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Volunteering with Junior Achievement
This year, I had the wonderful opportunity to volunteer with the Junior Achievement of Georgia Fellows Program through my company, Accountants One. Junior Achievement is a program that educates youth on business, economics and succeeding in a global economy. I initially learned about Junior Achievement through my college business club, SIFE, (Students in Free Enterprise) at Brenau University. We were involved in many community projects in which business principles were taught. Although I was not directly involved in the Junior Achievement project at Brenau, it was inspiring to see the impact that it made on the students and volunteers alike.
At this year’s initial volunteer training session, I have to admit, I was a bit apprehensive. I felt honored to be a part of such an exceptional organization, however, I wondered if I was truly qualified to teach the students. I quickly realized that there were volunteers involved from very diverse backgrounds with all levels of experience. Naturally, this made me feel much better! Kerry Wilkerson, a co-worker of mine at Accountants One, is a 3 year veteran of the Fellows Program and she was also there to help guide and encourage me.
Over the course of the 16 week program, students learned valuable concepts essential to starting a business from the ground up. First, the students elected an Executive Board consisting of the company President, VP of Finance, VP of Public Relations, VP of Marketing, VP of Human Resources and VP of Production. Next, they chose a company name, which they named “MagneticKits,” which reflected their product. The product was a clear boxed set of different magnetic calendars, to-do-lists, grocery lists and markers. The student then sold actual company stock, conceptualized ideas for a product, gathered materials and produced the product and then finally marketed and sold the product. In addition to running the company throughout the year, the students also learned about a myriad of business functions including: Business Ethics, Interviewing Skills, Resume Writing, Liquidation, Production, Sales, Marketing, Finance, and much more. As the year progressed, the students were able to apply the concepts and ideas that they had learned to their actual company, MagneticKits.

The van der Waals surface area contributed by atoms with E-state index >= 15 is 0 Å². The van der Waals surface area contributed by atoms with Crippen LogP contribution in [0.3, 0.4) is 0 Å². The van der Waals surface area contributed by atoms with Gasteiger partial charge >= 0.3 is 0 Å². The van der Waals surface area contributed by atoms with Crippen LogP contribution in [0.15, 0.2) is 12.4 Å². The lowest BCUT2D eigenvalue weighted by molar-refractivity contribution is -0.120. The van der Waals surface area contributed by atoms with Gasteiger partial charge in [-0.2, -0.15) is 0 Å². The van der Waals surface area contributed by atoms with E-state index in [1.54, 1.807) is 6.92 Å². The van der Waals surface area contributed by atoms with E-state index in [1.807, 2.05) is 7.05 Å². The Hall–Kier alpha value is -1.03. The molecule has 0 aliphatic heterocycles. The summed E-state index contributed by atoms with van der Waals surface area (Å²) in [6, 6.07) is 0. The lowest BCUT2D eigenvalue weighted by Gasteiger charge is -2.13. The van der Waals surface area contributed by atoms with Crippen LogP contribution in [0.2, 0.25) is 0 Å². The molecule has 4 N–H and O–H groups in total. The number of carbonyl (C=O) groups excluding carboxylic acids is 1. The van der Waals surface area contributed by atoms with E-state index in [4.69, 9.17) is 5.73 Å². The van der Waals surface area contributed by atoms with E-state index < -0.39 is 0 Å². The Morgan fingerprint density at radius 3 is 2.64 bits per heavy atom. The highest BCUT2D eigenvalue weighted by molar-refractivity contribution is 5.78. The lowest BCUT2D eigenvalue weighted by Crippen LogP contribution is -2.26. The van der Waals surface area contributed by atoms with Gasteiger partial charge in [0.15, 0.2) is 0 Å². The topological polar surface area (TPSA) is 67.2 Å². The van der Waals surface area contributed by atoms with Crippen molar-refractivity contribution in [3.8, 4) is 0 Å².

It was important to me to be able to share my experiences thus far in business with the students. It was crucial to be able to provide them with real life scenarios to help them realize that the principles that they were learning now would be of use to them in the future. My favorite lesson was on Business Ethics. It was humorous to hear the student’s responses to the scenarios that we were discussing. They were definitely playing the devil’s advocate. By the end of the lesson, the students realized how vital compliance regarding ethics in the workplace actually is. Some students even shared their own personal experiences with ethics that they have encountered while in school. The takeaway was that even though they are not currently in a professional environment, the ethical issues that they are dealing with now can be applied to a professional situation in the future.
At the end of the year, MagneticKits was a success. Our company was able learn crucial business concepts, deliver a 200% return back to our company shareholders, exceed our company sales goal of 200 units and win Company of the Year! In addition, the President of MagneticKits, Kevin Shutzberg also won “Young Business Person of the Year.” All in all, I couldn’t have asked for a better experience. I’m certain that I learned just as much as the students did which reaffirmed my assertion that there are some business principles that are better defined through real world experience. I look forward to volunteering with the JA Fellows program again next year.

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